Nevin Manimala Statistics

A cross-sectional investigation of Leptospira at the wildlife-livestock interface in New Zealand

PLoS Negl Trop Dis. 2023 Sep 6;17(9):e0011624. doi: 10.1371/journal.pntd.0011624. Online ahead of print.


There has been a recent upsurge in human cases of leptospirosis in New Zealand, with wildlife a suspected emerging source, but up-to-date knowledge on this topic is lacking. We conducted a cross-sectional study in two farm environments to estimate Leptospira seroprevalence in wildlife and sympatric livestock, PCR/culture prevalence in wildlife, and compare seroprevalence and prevalence between species, sex, and age groups. Traps targeting house mice (Mus musculus), black rats (Rattus rattus), hedgehogs (Erinaceus europaeus) and brushtail possums (Trichosurus vulpecula) were set for 10 trap-nights in March-April 2017 on a dairy (A) and a beef and sheep (B) farm. Trapped wild animals and an age-stratified random sample of domestic animals, namely cattle, sheep and working dogs were blood sampled. Sera were tested by microagglutination test for five serogroups and titres compared using a Proportional Similarity Index (PSI). Wildlife kidneys were sampled for culture and qPCR targeting the lipL32 gene. True prevalence in mice was assessed using occupancy modelling by collating different laboratory results. Infection profiles varied by species, age group and farm. At the MAT cut-point of ≥ 48, up to 78% of wildlife species, and 16-99% of domestic animals were seropositive. Five of nine hedgehogs, 23/105 mice and 1/14 black rat reacted to L. borgpetersenii sv Ballum. The sera of 4/18 possums and 4/9 hedgehogs reacted to L. borgpetersenii sv Hardjobovis whilst 1/18 possum and 1/9 hedgehog reacted to Tarassovi. In ruminants, seroprevalence for Hardjobovis and Pomona ranged 0-90% and 0-71% depending on the species and age group. Titres against Ballum, Tarassovi and Copenhageni were also observed in 4-20%, 0-25% and 0-21% of domestic species, respectively. The PSI indicated rodents and livestock had the most dissimilar serological responses. Three of nine hedgehogs, 31/105 mice and 2/14 rats were carrying leptospires (PCR and/or culture positive). True prevalence estimated by occupancy modelling in mice was 38% [95% Credible Interval 26, 51%] on Farm A and 22% [11, 40%] on Farm B. In the same environment, exposure to serovars found in wildlife species was commonly detected in livestock. Transmission pathways between and within species should be assessed to help in the development of efficient mitigation strategies against Leptospira.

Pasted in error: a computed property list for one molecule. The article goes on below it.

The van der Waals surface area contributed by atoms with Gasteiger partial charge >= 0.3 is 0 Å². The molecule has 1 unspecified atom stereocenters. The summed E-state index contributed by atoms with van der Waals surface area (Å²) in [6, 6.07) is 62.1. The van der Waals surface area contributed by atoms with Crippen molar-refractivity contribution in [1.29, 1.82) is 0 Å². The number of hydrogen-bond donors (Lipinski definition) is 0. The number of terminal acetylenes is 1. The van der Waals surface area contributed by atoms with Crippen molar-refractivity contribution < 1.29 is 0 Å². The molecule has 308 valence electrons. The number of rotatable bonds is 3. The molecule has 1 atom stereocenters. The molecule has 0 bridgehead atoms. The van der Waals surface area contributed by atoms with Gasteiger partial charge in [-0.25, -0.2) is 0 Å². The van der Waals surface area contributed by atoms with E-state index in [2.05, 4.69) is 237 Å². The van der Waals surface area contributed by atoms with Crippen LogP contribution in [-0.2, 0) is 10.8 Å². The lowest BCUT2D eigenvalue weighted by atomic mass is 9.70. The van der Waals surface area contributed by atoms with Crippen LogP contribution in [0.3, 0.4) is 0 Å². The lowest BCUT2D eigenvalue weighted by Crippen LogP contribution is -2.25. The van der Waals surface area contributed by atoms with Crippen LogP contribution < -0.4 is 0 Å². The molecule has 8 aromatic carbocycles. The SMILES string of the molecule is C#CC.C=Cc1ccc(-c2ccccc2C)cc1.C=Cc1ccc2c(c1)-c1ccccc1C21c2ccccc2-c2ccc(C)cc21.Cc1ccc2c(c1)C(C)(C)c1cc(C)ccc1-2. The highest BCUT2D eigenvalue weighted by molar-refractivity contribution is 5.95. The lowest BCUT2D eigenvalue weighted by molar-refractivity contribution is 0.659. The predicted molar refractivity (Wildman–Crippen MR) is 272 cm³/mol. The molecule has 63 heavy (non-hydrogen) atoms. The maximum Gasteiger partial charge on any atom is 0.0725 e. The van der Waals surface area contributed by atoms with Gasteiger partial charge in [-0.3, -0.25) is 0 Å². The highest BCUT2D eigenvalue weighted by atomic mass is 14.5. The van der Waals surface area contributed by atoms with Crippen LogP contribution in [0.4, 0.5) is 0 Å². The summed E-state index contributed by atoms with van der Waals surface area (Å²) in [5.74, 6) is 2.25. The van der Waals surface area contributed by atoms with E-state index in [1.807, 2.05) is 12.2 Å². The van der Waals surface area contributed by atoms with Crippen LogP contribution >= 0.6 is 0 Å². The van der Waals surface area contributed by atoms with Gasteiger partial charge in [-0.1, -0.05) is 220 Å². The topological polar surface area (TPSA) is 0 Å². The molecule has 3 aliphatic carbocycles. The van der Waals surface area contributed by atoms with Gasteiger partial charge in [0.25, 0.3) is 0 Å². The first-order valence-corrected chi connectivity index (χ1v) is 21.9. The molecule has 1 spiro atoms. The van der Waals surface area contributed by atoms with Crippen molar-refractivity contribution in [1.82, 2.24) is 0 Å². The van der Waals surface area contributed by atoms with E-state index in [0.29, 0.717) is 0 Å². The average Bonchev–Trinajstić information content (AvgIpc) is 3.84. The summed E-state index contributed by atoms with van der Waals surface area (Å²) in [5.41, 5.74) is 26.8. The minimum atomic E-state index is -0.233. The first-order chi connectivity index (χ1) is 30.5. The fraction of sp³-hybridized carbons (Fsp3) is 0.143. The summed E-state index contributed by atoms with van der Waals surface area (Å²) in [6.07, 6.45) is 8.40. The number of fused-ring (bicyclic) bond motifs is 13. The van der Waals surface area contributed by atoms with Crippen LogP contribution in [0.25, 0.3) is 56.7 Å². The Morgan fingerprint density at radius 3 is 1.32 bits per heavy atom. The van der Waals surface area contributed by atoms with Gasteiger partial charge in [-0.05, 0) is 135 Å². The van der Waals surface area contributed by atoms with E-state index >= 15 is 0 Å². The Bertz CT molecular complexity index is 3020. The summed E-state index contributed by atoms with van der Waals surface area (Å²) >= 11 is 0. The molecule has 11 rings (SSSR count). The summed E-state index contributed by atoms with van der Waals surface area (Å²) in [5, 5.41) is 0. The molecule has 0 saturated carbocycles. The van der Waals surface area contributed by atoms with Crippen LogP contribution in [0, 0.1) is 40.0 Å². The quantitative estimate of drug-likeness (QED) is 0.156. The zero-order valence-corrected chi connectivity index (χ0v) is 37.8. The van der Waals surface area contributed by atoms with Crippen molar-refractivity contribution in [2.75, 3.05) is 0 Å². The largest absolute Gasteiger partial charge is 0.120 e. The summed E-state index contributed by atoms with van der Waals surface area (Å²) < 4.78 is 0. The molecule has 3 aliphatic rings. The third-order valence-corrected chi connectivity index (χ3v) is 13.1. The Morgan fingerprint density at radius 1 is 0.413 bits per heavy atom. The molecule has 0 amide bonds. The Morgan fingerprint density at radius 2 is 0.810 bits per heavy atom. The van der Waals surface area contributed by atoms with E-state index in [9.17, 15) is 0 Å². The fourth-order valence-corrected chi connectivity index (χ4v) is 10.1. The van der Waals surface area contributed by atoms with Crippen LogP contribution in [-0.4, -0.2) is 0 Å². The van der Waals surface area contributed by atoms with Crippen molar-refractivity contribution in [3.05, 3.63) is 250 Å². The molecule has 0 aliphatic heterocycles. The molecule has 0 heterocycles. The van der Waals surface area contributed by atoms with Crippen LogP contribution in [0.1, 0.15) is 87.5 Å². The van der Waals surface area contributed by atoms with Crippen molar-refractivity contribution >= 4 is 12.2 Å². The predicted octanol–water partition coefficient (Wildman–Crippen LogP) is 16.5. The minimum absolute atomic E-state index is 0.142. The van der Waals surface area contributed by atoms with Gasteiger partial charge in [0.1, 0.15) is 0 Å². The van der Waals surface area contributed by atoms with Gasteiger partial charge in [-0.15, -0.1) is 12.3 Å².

PMID:37672535 | DOI:10.1371/journal.pntd.0011624

By Nevin Manimala

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